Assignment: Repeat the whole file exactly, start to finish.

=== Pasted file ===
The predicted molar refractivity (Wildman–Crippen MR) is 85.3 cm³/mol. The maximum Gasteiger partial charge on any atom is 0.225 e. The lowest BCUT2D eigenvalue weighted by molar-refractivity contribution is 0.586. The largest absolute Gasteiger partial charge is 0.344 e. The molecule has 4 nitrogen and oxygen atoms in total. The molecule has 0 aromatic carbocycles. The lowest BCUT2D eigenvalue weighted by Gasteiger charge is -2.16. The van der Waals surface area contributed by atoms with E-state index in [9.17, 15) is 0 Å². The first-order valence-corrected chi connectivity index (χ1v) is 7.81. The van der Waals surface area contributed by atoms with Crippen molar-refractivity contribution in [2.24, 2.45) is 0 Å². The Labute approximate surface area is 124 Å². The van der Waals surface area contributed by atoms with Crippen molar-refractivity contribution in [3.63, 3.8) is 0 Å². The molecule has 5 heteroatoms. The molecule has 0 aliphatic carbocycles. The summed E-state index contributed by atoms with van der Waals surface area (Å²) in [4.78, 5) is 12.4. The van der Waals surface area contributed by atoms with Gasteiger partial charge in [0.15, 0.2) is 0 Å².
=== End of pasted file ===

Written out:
The predicted molar refractivity (Wildman–Crippen MR) is 85.3 cm³/mol. The maximum Gasteiger partial charge on any atom is 0.225 e. The lowest BCUT2D eigenvalue weighted by molar-refractivity contribution is 0.586. The largest absolute Gasteiger partial charge is 0.344 e. The molecule has 4 nitrogen and oxygen atoms in total. The molecule has 0 aromatic carbocycles. The lowest BCUT2D eigenvalue weighted by Gasteiger charge is -2.16. The van der Waals surface area contributed by atoms with E-state index in [9.17, 15) is 0 Å². The first-order valence-corrected chi connectivity index (χ1v) is 7.81. The van der Waals surface area contributed by atoms with Crippen molar-refractivity contribution in [2.24, 2.45) is 0 Å². The Labute approximate surface area is 124 Å². The van der Waals surface area contributed by atoms with Crippen molar-refractivity contribution in [3.63, 3.8) is 0 Å². The molecule has 5 heteroatoms. The molecule has 0 aliphatic carbocycles. The summed E-state index contributed by atoms with van der Waals surface area (Å²) in [4.78, 5) is 12.4. The van der Waals surface area contributed by atoms with Gasteiger partial charge in [0.15, 0.2) is 0 Å².